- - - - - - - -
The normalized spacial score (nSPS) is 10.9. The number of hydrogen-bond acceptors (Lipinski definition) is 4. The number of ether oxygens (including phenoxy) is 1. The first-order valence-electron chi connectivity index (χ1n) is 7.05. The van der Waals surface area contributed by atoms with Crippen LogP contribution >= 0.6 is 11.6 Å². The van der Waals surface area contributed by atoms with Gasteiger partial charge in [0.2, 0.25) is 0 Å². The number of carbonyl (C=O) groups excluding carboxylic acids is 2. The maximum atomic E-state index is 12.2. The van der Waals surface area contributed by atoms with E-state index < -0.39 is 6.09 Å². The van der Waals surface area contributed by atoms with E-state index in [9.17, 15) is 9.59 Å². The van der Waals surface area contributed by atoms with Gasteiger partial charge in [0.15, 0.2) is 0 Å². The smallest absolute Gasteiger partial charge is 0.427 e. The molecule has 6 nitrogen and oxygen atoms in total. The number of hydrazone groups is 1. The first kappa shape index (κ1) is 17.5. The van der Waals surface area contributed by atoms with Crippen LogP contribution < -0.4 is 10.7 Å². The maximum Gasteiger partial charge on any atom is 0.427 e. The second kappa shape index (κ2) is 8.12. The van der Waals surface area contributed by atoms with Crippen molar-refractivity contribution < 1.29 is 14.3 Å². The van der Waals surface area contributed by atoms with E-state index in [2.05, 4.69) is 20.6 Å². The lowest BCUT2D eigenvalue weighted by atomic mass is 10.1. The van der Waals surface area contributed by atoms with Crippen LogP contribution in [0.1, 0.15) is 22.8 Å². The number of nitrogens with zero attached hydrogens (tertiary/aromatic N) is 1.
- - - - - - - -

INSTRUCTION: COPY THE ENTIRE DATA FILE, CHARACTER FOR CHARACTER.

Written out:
The normalized spacial score (nSPS) is 10.9. The number of hydrogen-bond acceptors (Lipinski definition) is 4. The number of ether oxygens (including phenoxy) is 1. The first-order valence-electron chi connectivity index (χ1n) is 7.05. The van der Waals surface area contributed by atoms with Crippen LogP contribution >= 0.6 is 11.6 Å². The van der Waals surface area contributed by atoms with Gasteiger partial charge in [0.2, 0.25) is 0 Å². The number of carbonyl (C=O) groups excluding carboxylic acids is 2. The maximum atomic E-state index is 12.2. The van der Waals surface area contributed by atoms with E-state index < -0.39 is 6.09 Å². The van der Waals surface area contributed by atoms with E-state index in [9.17, 15) is 9.59 Å². The van der Waals surface area contributed by atoms with Gasteiger partial charge in [0.15, 0.2) is 0 Å². The smallest absolute Gasteiger partial charge is 0.427 e. The molecule has 6 nitrogen and oxygen atoms in total. The number of hydrazone groups is 1. The first kappa shape index (κ1) is 17.5. The van der Waals surface area contributed by atoms with Crippen LogP contribution < -0.4 is 10.7 Å². The maximum Gasteiger partial charge on any atom is 0.427 e. The second kappa shape index (κ2) is 8.12. The van der Waals surface area contributed by atoms with Crippen molar-refractivity contribution < 1.29 is 14.3 Å². The van der Waals surface area contributed by atoms with E-state index in [2.05, 4.69) is 20.6 Å². The lowest BCUT2D eigenvalue weighted by atomic mass is 10.1. The van der Waals surface area contributed by atoms with Crippen LogP contribution in [0.1, 0.15) is 22.8 Å². The number of nitrogens with zero attached hydrogens (tertiary/aromatic N) is 1.